The US Department of No Justice
My lawyer mate is good at getting people off. It helps if they are innocent, but not vital. Pop stars, sportsmen and business folk in serious trouble have him on speed dial.
My favourite story is the footballer cleared of beating someone up, even though he did it in a nightclub, on CCTV, in front of about 300 people.
Not guilty your honour.
The point at which my lawyer panics, pulls out the white flag and tells his client to cop a plea, to do some time, to take the hit, is if the American authorities, particularly the Department of Justice, are getting involved.
These folk care not for actual justice, he says. They expect you to go quietly, or face 30 years in prison for something that may not have been your fault. The risks of fighting your corner are immense.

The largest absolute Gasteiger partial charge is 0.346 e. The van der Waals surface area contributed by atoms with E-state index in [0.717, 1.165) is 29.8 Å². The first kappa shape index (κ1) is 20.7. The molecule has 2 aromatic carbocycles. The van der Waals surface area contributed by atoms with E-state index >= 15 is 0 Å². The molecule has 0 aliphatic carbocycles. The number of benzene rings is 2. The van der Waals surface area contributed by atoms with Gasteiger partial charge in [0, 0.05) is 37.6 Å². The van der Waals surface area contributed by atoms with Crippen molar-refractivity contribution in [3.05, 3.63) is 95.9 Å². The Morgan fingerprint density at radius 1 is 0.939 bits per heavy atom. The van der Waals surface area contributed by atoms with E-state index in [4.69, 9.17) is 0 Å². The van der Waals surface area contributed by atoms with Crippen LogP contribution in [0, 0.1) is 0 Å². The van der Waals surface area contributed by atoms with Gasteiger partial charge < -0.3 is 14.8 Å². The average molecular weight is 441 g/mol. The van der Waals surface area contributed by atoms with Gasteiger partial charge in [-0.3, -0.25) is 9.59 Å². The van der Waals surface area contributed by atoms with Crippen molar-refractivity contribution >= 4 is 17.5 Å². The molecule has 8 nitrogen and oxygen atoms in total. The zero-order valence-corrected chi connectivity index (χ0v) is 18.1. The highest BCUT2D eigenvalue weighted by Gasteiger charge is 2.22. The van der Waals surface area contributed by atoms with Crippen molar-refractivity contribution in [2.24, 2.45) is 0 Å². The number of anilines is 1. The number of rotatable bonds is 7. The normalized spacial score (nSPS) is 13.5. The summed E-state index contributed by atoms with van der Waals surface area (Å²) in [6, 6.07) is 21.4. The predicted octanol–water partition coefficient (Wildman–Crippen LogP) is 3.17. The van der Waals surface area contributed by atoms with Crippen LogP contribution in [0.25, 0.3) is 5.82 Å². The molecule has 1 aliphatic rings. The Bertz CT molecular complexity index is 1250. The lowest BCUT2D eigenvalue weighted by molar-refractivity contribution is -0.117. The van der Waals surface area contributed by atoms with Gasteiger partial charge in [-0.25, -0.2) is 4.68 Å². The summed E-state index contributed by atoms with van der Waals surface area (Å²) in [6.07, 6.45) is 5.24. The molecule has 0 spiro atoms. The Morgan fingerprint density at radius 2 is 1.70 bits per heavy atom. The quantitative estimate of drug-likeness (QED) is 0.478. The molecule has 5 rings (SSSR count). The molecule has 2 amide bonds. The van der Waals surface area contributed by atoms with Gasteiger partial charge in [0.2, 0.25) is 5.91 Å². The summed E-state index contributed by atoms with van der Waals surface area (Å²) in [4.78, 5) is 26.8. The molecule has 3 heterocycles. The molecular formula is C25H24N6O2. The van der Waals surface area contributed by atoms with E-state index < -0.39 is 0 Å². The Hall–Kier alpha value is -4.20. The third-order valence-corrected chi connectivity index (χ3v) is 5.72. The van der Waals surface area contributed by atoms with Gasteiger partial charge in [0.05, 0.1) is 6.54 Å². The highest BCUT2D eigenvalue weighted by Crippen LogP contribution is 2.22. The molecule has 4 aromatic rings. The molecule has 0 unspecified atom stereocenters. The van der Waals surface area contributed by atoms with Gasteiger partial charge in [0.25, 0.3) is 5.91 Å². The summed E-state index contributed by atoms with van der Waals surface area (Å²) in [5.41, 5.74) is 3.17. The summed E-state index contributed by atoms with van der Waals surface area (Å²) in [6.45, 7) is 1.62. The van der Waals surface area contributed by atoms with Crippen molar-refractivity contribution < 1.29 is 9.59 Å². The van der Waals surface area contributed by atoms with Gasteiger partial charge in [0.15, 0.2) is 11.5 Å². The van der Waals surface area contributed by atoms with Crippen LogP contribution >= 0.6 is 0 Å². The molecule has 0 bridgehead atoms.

And so to Hewlett-Packard, which is suing Autonomy founder Mike Lynch over allegations he and his finance chief inflated the value of the software business before selling it.
The US has already requested Lynch’s extradition to face criminal charges. I don’t know if Lynch has a case to answer or not. I do know the process does not look fair.
With the backing of the UK government, he should stay. It’s relevant now because, in a deal of remarkable symmetry, Micro Focus has come clean on the extent of its chronic indigestion integrating assets from Hewlett Packard. I’m pretty sure I haven’t seen the SFO demand that HP execs are sent over in chains.
Flaks should start making the DoJ look bad. It shouldn’t be hard.
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